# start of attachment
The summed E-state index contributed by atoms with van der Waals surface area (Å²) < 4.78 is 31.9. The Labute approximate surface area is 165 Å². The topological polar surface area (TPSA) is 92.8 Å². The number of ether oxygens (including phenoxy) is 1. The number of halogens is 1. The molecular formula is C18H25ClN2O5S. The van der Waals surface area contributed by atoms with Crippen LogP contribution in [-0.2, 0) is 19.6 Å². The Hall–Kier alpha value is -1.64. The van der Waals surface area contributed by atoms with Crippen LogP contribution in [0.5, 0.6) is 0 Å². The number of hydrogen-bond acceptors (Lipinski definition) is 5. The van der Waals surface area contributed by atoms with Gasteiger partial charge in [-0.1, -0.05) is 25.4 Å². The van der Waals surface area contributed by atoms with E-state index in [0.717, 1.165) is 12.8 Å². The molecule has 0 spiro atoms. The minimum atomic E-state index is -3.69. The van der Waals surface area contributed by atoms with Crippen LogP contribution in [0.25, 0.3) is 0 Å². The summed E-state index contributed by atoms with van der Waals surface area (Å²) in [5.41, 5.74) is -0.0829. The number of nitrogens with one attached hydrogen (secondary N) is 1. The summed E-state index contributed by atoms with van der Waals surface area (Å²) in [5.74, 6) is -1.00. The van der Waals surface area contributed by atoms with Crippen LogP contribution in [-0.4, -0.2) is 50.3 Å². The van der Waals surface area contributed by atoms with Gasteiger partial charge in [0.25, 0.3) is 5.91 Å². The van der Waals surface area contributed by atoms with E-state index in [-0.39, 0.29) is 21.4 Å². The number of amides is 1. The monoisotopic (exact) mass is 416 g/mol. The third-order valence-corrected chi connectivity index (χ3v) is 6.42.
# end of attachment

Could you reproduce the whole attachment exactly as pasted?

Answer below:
The summed E-state index contributed by atoms with van der Waals surface area (Å²) < 4.78 is 31.9. The Labute approximate surface area is 165 Å². The topological polar surface area (TPSA) is 92.8 Å². The number of ether oxygens (including phenoxy) is 1. The number of halogens is 1. The molecular formula is C18H25ClN2O5S. The van der Waals surface area contributed by atoms with Crippen LogP contribution in [-0.2, 0) is 19.6 Å². The Hall–Kier alpha value is -1.64. The van der Waals surface area contributed by atoms with Crippen LogP contribution in [0.5, 0.6) is 0 Å². The number of hydrogen-bond acceptors (Lipinski definition) is 5. The van der Waals surface area contributed by atoms with Gasteiger partial charge in [-0.1, -0.05) is 25.4 Å². The van der Waals surface area contributed by atoms with E-state index in [0.717, 1.165) is 12.8 Å². The molecule has 0 spiro atoms. The minimum atomic E-state index is -3.69. The van der Waals surface area contributed by atoms with Crippen LogP contribution in [0.25, 0.3) is 0 Å². The summed E-state index contributed by atoms with van der Waals surface area (Å²) in [5.41, 5.74) is -0.0829. The number of nitrogens with one attached hydrogen (secondary N) is 1. The summed E-state index contributed by atoms with van der Waals surface area (Å²) in [5.74, 6) is -1.00. The van der Waals surface area contributed by atoms with Crippen LogP contribution in [-0.4, -0.2) is 50.3 Å². The van der Waals surface area contributed by atoms with Gasteiger partial charge in [0.25, 0.3) is 5.91 Å². The van der Waals surface area contributed by atoms with E-state index in [-0.39, 0.29) is 21.4 Å². The number of amides is 1. The monoisotopic (exact) mass is 416 g/mol. The third-order valence-corrected chi connectivity index (χ3v) is 6.42.